This blog is generally sanguine about the accidental merging of news agendas as media organisations spread out across the anglosphere. A story’s a story, even if confusions occasionally arise over different dress sizes or the fact that more than one country calls its currency the “dollar”. If articles leak across the content management system into other jurisdictions, as one has here, there’s often no harm: British readers are happy to critique an NBA player’s scatter cushions or admire a Jersey Shore star’s $5,000 dress.

But this word, you suspect, is going to be a sticking point. In the US, American football is just “football” and football is “soccer”. In Britain, “football” is the game sanctioned by the FA, and all other games with the same name are qualified geographically: American football, Australian rules football, even Rugby football. American readers might be disappointed to discover that a story about a troubled “football player” doesn’t involve the NFL, and in Britain there would be open revolt if UK news organisations routinely referred to the national game as “soccer”, even though the term is British in origin.

Imposing one style across all jurisdictions is out of the question here. So what to do? This appears to be another case where the sometimes unsatisfactory approach adopted by the Guardian on its transatlantic ventures – that of “honouring the author’s voice” – is the only one that’s going to work. As its former production editor in the US, Maraithe Thomas, explains:

We might be born of a British news organisation but we were here to report on the US and to carve out our own space as a fully American news outlet. But then were we going to change the English of veteran British journalists, who were reporting over here, into American English? That didn’t feel right. …

What we decided to do, as I did my best to explain to the Atlantic, was to honor the individual reporter’s voice. British English would of course be maintained throughout the Guardian newspaper, but online we would follow the reporter’s lead.

This approach does, of course, create many problems of its own, not least the one of leaving readers to work out which “football” a news organisation is talking about in any individual story. But not every Americanism or Britishism travels smoothly across the Atlantic: sometimes there’s serious cultural resistance. And when there is, whichever sport you’re talking about, it’s unwise to pick sides.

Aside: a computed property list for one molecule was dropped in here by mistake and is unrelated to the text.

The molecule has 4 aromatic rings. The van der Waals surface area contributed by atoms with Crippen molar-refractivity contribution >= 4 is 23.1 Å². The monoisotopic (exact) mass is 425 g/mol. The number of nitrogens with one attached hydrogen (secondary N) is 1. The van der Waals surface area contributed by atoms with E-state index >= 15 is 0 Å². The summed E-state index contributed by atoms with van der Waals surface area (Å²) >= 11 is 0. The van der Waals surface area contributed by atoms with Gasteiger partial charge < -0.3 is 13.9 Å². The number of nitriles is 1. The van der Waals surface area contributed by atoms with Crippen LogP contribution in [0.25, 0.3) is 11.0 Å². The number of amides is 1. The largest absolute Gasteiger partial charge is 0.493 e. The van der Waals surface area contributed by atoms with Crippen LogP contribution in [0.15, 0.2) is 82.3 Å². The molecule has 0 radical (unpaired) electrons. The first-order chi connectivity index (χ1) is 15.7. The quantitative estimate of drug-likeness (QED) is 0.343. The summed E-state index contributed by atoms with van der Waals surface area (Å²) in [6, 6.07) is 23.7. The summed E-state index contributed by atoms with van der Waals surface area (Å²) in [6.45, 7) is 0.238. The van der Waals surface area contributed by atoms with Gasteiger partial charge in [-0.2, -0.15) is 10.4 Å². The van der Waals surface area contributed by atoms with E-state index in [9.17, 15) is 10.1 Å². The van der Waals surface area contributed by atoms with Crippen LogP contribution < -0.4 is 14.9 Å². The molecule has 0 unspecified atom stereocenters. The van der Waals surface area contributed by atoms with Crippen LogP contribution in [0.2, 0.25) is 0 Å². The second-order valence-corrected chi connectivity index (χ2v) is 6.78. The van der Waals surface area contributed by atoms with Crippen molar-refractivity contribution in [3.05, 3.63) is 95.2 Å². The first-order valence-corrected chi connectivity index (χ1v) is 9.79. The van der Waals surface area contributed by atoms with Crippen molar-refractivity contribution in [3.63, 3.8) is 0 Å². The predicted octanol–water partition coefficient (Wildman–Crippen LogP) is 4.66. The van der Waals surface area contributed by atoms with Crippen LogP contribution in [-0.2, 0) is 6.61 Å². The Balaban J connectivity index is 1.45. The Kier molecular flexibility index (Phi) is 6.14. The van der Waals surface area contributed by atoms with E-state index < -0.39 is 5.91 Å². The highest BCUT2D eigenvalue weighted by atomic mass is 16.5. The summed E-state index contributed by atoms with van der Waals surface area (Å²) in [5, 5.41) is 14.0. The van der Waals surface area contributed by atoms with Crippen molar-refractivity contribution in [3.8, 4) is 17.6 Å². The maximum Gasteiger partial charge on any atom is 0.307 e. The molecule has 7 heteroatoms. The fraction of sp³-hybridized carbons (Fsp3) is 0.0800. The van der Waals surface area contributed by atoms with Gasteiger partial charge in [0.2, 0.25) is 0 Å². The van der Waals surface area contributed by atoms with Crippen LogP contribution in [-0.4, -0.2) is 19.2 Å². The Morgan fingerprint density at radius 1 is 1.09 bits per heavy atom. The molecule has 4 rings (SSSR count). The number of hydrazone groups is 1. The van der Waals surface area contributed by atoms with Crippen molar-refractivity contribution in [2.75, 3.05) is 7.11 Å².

*That is, a college player not good enough to be granted a sports scholarship, but nonetheless likely to see playing time (as opposed to normal non-scholarship players, who frequently must hang on tooth and nail just to stay in the squad).

 

The Big Zayn Story Is Right Next To The Leaked Brexit Documents On The Homepage And Everybody’s Just Like Whatevs

6 Feb

BuzzFeed got the big story of last week, and we’re all talking about it!

Wait, not that one. This one:

Sorry about that, but it’s an easy mistake to make, because one of the things about this era of digitally mediated news is that the very serious and the very frivolous now exist side by side, and nowhere more so than on BuzzFeed:

And the really interesting thing is that, on BuzzFeed and elsewhere, there’s often not the least embarrassment about it. We saw last month that an abashed New York Times recently apologised for citing Twitter user Jillian C York by her temporary Halloween username Chillian J Yikes!. But jokey handles are a part of many online forums, from Tumblr to the Tribune’s comments section, and any sense of loss of dignity or gravitas arising from that informality is quickly evaporating – especially as social media becomes the source, and not merely the conduit, for many news stories.

The Macquarie Dictionary, probably the most authoritative source of Australian English, declared its 2017 word of the year to be “Milkshake Duck”* – a phrase coined by the Twitter humourist known only to the world (and, one suspects, to Macquarie as well) as @pixelatedboat. The Daily Mail ran a story about historical sexual harassment allegations sourced from a series of tweets by Canadian user @JodiesJumpsuit without ever identifying her by name. And a few years ago, the Tribune’s economics editor was doing a reader Q&A online and had a very sensible conversation about policy with a reader identified only as “underwearstain”.

This isn’t the same phenomenon as the collective irreverence that leads to important research vessels being named (or nearly named) Boaty McBoatface. In cases like that, creating discomfiture in high places is all part of the fun. What’s significant about this, again, is that there is no discomfiture: the profound and the silly are becoming comfortably assimilated in our new global forums. For a Gen-X broadsheet journalist like me, BuzzFeed’s blend of listicles, OMGs and heavyweight Westminster scoops is disorientating in the extreme. But perhaps it’s just at the forefront of a phenomenon that we are rapidly becoming accustomed to elsewhere.

 

* Basically, “the type of instant celebrity on social media who becomes discredited within days of rising to fame”. Pixelated Boat’s original tweet, in 2016, read: “The whole internet loves Milkshake Duck, a lovely duck that drinks milkshakes! *5 seconds later* We regret to inform you the duck is racist.”